All that being said, I am not against proper color management. I am just saying that many people who lack the knowledge or equipment to do it right are better off staying within sRGB. And even if you do it right it doesn't necessarily lead to better looking pictures. The number of possible gradations stays the same, you just stretch them more out. It all depends on the intended outcome.
Not to mention that in our mostly artificial world there ain't so many extreme colors around anyway. Not everyone does photos of a Caribbean beach. ;)
M size, DR 400, ISO 100 = EXR DR (one sensor half lesser exposed)
M size, DR 400, ISO 400 = HR DR (full sensor lesser exposed, then pushed digitally)
M size, DR 400, ISO 800 = HR DR
M size, any *non* EXR DR = SN (pixel binning of both sensor halves = noise averaged out). But most people think that only M size, DR 100 = SN (X10 doesn't agree with that).
walkaround: I don't know where this term "brightening" came from. It's GAIN, since this is signal amplification we are talking about. "Brightening" implies there is no downside, but there is: noise. I would like camera buttons to say "Gain" instead of "ISO"... but current cameras and the people who use them (myself included) are still in a film mindset for many things. You probably won't change this any time soon.
Thanks for another helpful article. Personally I often use the words "gain/ISO" in threads, often accompanied by "digital" and "analog". And I would suggest we keep the use of the word "gain" to describe a somewhat straight amplification of the source signal by analog or digital means. Analog = physical sensor level, Digital = software level (though often including some form of tone-curve already), ISO = often a mix of both, but mostly associated with Analog by users.
But "Brightness" is more than just gain, just as "Loudness" is more than just gain. Equalizing, tone-shaping, compression, noise-shaping, filtering and alteration all modify "perceived loudness" in audio, just as much as they modify "perceived brightness" in images.
One could call all of these things gain modifications on specific aspects of the signal, in the end it's all just adding and multiplying of numbers. But there is reason why we use different terms for specific and broader meanings of what we want to achieve.
Most people should just stay in sRGB space throughout their whole processing pipeline (camera, software, display, printer) and get away from the bigger-is-better mentality. Not to mention that today most images are viewed on all kinds of displays which more likely are working within the limits of sRGB than anything else.
Curiously there is no mentioning of EXR improvements on the download page or in the readme PDF. Have these improvements been part of the 4.4 RC already? Time to check.
DxO offers better demosaicking than LR4 for RAW images coming out of the E-M5. LR4 uses a BayerGreenSplit/Green equilibration offset that smear the very finest detail. And after manually removing that offset there are labyrinth patterns. DxO and Raw Therapee have an edge in that department, cannot tell about Capture One.
On the other hand DxO not only struggles with shadows and highlights recovery compared to LR4, but also suffers from strange behavior of its filtering pipeline, especially where moire is concerned.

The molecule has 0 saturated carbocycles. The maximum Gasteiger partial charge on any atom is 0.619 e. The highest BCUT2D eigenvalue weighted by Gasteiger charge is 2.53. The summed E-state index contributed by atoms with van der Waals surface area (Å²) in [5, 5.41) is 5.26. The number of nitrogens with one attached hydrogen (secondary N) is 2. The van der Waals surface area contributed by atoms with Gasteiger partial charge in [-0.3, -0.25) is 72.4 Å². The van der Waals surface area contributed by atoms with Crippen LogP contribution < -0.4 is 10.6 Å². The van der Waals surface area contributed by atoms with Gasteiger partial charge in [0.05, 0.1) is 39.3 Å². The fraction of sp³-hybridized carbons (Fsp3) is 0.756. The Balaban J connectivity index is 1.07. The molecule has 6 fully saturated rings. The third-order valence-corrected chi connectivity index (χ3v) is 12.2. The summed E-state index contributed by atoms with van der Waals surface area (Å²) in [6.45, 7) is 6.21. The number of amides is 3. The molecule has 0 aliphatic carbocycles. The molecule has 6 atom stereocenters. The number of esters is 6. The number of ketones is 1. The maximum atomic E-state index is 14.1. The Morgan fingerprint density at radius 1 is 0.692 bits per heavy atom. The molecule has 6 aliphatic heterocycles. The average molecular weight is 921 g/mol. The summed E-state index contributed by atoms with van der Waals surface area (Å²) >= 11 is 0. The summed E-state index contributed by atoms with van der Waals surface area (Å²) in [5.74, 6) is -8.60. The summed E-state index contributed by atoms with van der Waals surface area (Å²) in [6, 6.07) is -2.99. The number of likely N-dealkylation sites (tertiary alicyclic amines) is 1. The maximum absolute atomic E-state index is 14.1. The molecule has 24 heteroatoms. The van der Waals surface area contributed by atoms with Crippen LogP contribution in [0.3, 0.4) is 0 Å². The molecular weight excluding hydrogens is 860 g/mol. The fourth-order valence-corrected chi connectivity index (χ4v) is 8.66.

RoelHendrickx: Looks like the dream of any Urban Explorer.Sadly, it will now probably be run over by eager photographers anytime soon...Roel
A bit strange how the Bond film told the audience that the island was kind of "just left" while everything obviously fell apart quite some time ago.
Was the studio scene shot with a preproduction or broken unit? There is awfully distinct pattern noise in the shadows, especially at higher ISOs. And even the corresponding JPGs look very smeared in these areas.
First: Thumbs up for optimizing your studio test scene in order to satisfy the needs of better measurements! :)
Things I am missing:
- Larger areas of diagonal lines (45° in both directions), which reveal weaknesses in non Bayer pattern cameras (especially EXR) better than the small sun-stars.
- More shadow on the fur inside the shadow box. The yellow fur in the old box did reveal shadow/dynamic-range performance of different cameras very well, especially in the dark upper left corner where the single hairs of the fur stood out.
- More different color patches in more shadowy areas. The color chart left to the green bottle (especially green patch) and the label of said bottle (especially words "Road" and "Product") would very much reveal loss of saturation and resolution due to high ISO noise and/or JPG noise-reduction.
- I agree about the blond/contrasty hair vs. dark hair part.
Overall I like the the design optically, albeit the black/white boxes are very contrasty on the eyes. It looks classic (good), though.
I do not like how much screen estate gets wasted by less than important things. Half the vertical space is used for other things before the posts list is showing up.
- The "New thread" and "Ask Question" buttons + text are HUGE compared to the rest and there is a BIG blank field left empty beside them.
Simple solution: Put the text to the right side of the button image, instead of below. Maybe you can squeeze in the "Expanded/Compact" buttons right beside it, too?!
- The popups are a problem on the iPad (Safari), because they happen easily when one wants to scroll and don't vanish anymore.
- Clicking on the last post (date/time) does _not_ link to the last post in non-threaded view anymore (never did properly in threaded view anyway).
- When the last line of a quoted post is deleted during edit (first non quoted line) you cannot enter own text.
thomy: This is one of the lamest new firmware i ve seen for a camera, Olympus do not listen to their costumers, what a shame, take example from Ricoh for example !
Olympus, You Can't !
I can imagine that reprogramming the IBIS part alone was quite a major task.